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Oh, The Top State Department Management Just Resigned. Did We Need Them?

We dunno, the image just came to mind
We dunno, the image just came to mind

All the senior managers in the State Department suddenly resigned Wednesday, which seems like it might be a bit of a concern, maybe. There’s some disagreement at the moment exactly what happened; the Washington Post reports the most senior official to leave, undersecretary for management Patrick Kennedy, had been hoping to stay on under the new administration, but an AP story in the New York Times Wednesday says Kennedy planned to retire effective Friday, according to the State Department. The others who resigned Wednesday were Joyce Anne Barr, Assistant Secretary of State for Administration; Michele Bond, Assistant Secretary of State for Consular Affairs; and Gentry O. Smith, director of the Office of Foreign Missions. To add to the fun, CNN’s national security correspondent, Jim Sciutto, reports Trump administration officials are saying the four were fired by the incoming administration as part of an effort to “clean house.” That information came an hour after the Washington Post story saying the four resigned, so our inclination is to assume the Trumpers are fibbing, like when NBC cancelled its contract with Trump and he announced he’d fired them. Eventually the real story will come out, but for now, the default assumption that Trump is lying seems the prudent course.

WaPo’s Josh Rogin reports Kennedy will retire at the end of the month, while the other three may remain with the foreign service but receive other assignments. Two other senior management officials left the State Department January 20, resulting in a nearly complete departure of “all the senior officials that deal with managing the State Department, its overseas posts and its people.” Huh. And we have a president with no governing experience, plus a Secretary of State designee who’s never worked anywhere but Exxon. Could this be a problem?

It’s the single biggest simultaneous departure of institutional memory that anyone can remember, and that’s incredibly difficult to replicate,” said David Wade, who served as State Department chief of staff under Secretary of State John Kerry. “Department expertise in security, management, administrative and consular positions in particular are very difficult to replicate and particularly difficult to find in the private sector.”

So maybe a problem, then.

Rogin notes that top staff in positions requiring Senate confirmation routinely submit their resignations at the start of a new administration, but that it’s unusual for everyone to leave at once — the more usual model is for the senior officials to work with the new people to help ensure a smooth handover of responsibilities. Rogin also points out it’s unclear whether Kennedy and his associates left of their own volition or were urged to move along by the new guys, although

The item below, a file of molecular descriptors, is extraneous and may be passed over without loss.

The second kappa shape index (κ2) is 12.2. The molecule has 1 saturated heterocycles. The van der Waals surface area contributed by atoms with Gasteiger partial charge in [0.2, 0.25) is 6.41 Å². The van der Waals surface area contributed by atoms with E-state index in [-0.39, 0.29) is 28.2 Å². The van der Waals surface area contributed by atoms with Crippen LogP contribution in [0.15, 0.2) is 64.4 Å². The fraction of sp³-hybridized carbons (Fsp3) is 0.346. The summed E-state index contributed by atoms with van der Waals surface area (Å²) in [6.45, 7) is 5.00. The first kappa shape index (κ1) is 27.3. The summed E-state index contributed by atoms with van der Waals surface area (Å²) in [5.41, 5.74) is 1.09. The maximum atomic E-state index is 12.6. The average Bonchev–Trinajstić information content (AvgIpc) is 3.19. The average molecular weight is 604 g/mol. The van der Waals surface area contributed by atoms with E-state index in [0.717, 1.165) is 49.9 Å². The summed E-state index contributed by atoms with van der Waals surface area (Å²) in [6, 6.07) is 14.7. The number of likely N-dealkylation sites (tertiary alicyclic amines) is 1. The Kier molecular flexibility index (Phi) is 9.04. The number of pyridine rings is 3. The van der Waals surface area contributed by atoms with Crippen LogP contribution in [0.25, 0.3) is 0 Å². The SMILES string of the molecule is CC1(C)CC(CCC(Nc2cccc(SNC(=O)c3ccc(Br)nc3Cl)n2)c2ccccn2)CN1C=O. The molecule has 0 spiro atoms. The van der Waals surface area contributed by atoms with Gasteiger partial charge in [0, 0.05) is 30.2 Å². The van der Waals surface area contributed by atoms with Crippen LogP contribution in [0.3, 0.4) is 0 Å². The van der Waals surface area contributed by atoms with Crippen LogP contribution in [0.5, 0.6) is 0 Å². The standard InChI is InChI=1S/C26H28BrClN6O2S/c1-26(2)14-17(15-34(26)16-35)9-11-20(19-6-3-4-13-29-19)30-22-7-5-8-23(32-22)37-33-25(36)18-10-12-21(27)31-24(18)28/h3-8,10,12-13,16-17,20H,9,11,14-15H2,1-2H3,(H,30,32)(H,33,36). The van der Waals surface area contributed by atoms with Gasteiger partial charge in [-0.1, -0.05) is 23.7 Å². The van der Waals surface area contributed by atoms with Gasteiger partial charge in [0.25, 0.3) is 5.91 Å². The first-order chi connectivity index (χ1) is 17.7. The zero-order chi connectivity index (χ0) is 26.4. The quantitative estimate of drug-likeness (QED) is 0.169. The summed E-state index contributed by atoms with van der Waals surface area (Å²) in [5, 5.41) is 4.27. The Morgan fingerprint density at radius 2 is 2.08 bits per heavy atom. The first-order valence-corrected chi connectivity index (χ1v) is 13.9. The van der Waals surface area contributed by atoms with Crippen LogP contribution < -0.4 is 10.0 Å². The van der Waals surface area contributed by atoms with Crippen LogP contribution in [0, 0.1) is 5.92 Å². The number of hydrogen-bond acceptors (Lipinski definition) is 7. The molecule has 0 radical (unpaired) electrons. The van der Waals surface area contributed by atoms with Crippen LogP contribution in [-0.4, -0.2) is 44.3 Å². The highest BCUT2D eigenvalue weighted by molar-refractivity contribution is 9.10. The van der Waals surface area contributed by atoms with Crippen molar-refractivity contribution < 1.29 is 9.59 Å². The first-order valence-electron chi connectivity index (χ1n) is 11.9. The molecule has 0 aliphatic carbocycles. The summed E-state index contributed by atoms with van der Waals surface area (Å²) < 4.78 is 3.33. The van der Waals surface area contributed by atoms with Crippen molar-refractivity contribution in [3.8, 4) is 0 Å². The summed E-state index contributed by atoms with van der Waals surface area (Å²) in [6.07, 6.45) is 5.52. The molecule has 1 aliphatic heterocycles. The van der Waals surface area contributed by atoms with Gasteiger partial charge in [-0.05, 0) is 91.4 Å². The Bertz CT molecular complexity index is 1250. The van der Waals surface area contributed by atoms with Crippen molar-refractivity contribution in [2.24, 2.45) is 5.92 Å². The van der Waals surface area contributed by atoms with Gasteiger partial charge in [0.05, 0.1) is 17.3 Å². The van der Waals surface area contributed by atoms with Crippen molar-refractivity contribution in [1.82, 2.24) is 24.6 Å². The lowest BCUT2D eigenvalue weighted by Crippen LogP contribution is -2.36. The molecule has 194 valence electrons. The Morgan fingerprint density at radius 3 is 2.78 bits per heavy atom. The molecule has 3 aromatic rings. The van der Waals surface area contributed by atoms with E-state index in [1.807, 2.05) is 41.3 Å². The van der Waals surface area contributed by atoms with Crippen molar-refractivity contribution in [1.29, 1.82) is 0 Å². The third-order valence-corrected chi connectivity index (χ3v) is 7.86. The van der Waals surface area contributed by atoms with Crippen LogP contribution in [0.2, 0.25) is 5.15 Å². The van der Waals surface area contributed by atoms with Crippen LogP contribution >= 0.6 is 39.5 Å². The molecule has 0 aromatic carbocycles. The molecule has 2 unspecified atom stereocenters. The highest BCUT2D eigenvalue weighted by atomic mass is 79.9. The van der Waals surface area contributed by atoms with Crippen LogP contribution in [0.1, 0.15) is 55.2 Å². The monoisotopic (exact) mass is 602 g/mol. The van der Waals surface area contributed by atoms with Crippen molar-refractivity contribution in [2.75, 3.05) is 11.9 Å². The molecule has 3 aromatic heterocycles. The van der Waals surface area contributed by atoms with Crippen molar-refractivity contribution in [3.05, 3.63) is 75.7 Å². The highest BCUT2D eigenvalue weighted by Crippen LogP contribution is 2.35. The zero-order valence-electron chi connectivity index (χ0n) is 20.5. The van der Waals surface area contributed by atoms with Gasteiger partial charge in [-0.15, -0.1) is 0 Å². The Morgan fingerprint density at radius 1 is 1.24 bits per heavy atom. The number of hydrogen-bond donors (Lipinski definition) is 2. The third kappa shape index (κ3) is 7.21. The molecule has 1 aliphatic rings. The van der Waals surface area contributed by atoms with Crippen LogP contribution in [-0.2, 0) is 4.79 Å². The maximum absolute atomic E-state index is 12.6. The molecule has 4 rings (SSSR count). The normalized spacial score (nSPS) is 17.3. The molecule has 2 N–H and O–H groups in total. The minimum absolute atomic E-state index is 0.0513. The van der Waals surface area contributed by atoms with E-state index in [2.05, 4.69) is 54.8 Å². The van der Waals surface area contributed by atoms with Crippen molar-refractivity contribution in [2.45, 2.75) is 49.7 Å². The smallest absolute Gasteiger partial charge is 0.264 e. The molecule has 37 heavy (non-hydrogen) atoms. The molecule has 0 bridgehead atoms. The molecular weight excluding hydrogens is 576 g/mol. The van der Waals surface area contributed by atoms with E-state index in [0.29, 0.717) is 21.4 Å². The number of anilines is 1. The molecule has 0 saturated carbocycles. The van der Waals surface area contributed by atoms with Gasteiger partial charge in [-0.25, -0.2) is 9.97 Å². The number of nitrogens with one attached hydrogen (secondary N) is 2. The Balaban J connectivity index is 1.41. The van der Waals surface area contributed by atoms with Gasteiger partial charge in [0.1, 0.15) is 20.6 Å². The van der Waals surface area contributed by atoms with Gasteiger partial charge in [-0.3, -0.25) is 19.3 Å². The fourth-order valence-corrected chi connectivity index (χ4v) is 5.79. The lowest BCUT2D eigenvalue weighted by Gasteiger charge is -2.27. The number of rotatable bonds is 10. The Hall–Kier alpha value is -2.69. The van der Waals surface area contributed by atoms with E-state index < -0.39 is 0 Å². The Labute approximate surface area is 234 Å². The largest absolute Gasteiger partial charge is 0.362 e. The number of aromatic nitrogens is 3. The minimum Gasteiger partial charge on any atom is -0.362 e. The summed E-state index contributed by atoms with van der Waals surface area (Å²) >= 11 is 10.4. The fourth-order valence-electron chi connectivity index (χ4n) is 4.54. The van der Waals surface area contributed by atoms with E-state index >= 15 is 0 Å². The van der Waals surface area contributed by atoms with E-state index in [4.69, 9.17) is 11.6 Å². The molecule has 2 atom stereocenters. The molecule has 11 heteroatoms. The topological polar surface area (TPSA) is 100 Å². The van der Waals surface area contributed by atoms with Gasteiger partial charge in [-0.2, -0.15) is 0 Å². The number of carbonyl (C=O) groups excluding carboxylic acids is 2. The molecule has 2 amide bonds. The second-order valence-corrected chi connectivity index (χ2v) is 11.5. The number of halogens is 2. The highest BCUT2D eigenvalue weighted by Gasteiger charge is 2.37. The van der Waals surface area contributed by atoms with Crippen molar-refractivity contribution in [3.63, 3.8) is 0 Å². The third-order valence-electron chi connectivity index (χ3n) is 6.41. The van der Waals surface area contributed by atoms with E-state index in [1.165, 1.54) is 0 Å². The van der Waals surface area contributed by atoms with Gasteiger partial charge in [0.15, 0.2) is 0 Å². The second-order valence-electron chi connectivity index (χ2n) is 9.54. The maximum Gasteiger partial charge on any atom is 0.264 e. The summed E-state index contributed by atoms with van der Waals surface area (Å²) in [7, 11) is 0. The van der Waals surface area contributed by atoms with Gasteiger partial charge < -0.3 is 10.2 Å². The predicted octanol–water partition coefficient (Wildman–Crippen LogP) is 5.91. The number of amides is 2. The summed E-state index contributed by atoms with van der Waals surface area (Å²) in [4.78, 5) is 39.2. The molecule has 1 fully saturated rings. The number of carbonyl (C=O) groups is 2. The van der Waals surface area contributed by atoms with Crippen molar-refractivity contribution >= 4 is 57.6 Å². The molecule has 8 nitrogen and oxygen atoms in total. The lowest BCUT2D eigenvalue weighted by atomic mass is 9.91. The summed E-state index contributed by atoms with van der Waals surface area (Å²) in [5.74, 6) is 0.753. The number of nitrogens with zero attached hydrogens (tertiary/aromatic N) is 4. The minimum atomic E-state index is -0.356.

Just days before he resigned, Kennedy was taking on more responsibility inside the department and working closely with the transition. His departure was a surprise to other State Department officials who were working with him.

Ambassador Richard Boucher, a former State Department spokesman during the G.W. Bush administration, said the sudden departure of the entire management team was not typical of previous changes in administrations:

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The officials who manage the building and thousands of overseas diplomatic posts are charged with taking care of Americans overseas and protecting U.S. diplomats risking their lives abroad. The career foreign service officers are crucial to those functions as well as to implementing the new president’s agenda, whatever it may be, Boucher said.

“You don’t run foreign policy by making statements, you run it with thousands of people working to implement programs every day,” Boucher said. “To undercut that is to undercut the institution.”

We can’t imagine how that could possibly lead to any difficulties. After all, as one genius Twitter comment on Jim Sciutto’s tweet astutely pointed out, the outgoing team was responsible for four brave Americans dying in Benghazi, so maybe losing all those years of experience and institutional knowledge is a good thing. Trump can probably hire some temps, or maybe pick the management staff’s replacements in a reality TV show where candidates have to manage an ongoing foreign crisis in real time. Don’t worry, we’re sure to have a few of those any day now. Interested talent should send their resumes and glossy photos to the White House ASAP, and remember, actual experience isn’t necessary: Trump just wants people who look like diplomats. Maybe the guy who bitched about Benghazi on Twitter should apply, if he has an appropriately square jaw.

[WaPo / NYT / Jim Sciutto on Twitter]

Hell.No. Hats

Source: Politics – Wonkette

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